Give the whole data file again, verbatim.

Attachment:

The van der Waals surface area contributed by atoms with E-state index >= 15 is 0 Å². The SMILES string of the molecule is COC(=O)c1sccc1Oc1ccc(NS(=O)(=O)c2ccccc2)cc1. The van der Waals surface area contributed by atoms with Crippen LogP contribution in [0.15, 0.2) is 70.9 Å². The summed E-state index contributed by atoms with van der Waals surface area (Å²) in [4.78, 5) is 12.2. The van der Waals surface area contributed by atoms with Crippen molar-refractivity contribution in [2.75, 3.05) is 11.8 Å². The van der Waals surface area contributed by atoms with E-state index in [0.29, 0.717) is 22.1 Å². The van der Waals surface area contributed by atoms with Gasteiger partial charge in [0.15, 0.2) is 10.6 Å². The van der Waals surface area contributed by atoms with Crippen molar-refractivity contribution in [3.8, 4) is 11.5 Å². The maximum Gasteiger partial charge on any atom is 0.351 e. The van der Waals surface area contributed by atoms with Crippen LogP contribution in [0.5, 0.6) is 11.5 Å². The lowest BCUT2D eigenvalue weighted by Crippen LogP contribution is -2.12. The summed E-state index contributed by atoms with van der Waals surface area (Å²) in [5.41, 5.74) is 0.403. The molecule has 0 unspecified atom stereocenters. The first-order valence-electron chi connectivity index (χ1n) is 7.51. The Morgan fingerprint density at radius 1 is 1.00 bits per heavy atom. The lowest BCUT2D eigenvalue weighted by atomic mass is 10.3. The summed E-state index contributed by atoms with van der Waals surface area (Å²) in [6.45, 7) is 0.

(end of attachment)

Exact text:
The van der Waals surface area contributed by atoms with E-state index >= 15 is 0 Å². The SMILES string of the molecule is COC(=O)c1sccc1Oc1ccc(NS(=O)(=O)c2ccccc2)cc1. The van der Waals surface area contributed by atoms with Crippen LogP contribution in [0.15, 0.2) is 70.9 Å². The summed E-state index contributed by atoms with van der Waals surface area (Å²) in [4.78, 5) is 12.2. The van der Waals surface area contributed by atoms with Crippen molar-refractivity contribution in [2.75, 3.05) is 11.8 Å². The van der Waals surface area contributed by atoms with E-state index in [0.29, 0.717) is 22.1 Å². The van der Waals surface area contributed by atoms with Gasteiger partial charge in [0.15, 0.2) is 10.6 Å². The van der Waals surface area contributed by atoms with Crippen molar-refractivity contribution in [3.8, 4) is 11.5 Å². The maximum Gasteiger partial charge on any atom is 0.351 e. The van der Waals surface area contributed by atoms with Crippen LogP contribution in [0.5, 0.6) is 11.5 Å². The lowest BCUT2D eigenvalue weighted by Crippen LogP contribution is -2.12. The summed E-state index contributed by atoms with van der Waals surface area (Å²) in [5.41, 5.74) is 0.403. The molecule has 0 unspecified atom stereocenters. The first-order valence-electron chi connectivity index (χ1n) is 7.51. The Morgan fingerprint density at radius 1 is 1.00 bits per heavy atom. The lowest BCUT2D eigenvalue weighted by atomic mass is 10.3. The summed E-state index contributed by atoms with van der Waals surface area (Å²) in [6.45, 7) is 0.